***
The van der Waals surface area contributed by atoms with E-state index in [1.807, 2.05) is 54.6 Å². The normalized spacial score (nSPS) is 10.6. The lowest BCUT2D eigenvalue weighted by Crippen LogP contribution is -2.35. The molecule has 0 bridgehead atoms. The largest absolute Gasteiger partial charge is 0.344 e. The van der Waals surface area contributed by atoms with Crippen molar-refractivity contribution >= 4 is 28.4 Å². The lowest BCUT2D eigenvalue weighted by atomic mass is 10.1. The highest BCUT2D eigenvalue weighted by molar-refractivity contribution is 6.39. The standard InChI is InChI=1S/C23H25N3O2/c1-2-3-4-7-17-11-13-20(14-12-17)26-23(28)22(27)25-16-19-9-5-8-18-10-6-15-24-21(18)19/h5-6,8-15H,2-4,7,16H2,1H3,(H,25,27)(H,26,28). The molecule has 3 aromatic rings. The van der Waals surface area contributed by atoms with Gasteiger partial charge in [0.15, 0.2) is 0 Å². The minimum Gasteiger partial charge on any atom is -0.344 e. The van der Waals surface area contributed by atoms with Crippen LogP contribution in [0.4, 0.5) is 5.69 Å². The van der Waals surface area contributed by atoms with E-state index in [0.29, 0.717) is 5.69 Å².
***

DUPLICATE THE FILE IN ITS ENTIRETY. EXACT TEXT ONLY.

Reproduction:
The van der Waals surface area contributed by atoms with E-state index in [1.807, 2.05) is 54.6 Å². The normalized spacial score (nSPS) is 10.6. The lowest BCUT2D eigenvalue weighted by Crippen LogP contribution is -2.35. The molecule has 0 bridgehead atoms. The largest absolute Gasteiger partial charge is 0.344 e. The van der Waals surface area contributed by atoms with Crippen molar-refractivity contribution >= 4 is 28.4 Å². The lowest BCUT2D eigenvalue weighted by atomic mass is 10.1. The highest BCUT2D eigenvalue weighted by molar-refractivity contribution is 6.39. The standard InChI is InChI=1S/C23H25N3O2/c1-2-3-4-7-17-11-13-20(14-12-17)26-23(28)22(27)25-16-19-9-5-8-18-10-6-15-24-21(18)19/h5-6,8-15H,2-4,7,16H2,1H3,(H,25,27)(H,26,28). The molecule has 3 aromatic rings. The van der Waals surface area contributed by atoms with Gasteiger partial charge in [0.15, 0.2) is 0 Å². The minimum Gasteiger partial charge on any atom is -0.344 e. The van der Waals surface area contributed by atoms with Crippen LogP contribution in [0.4, 0.5) is 5.69 Å². The van der Waals surface area contributed by atoms with E-state index in [0.29, 0.717) is 5.69 Å².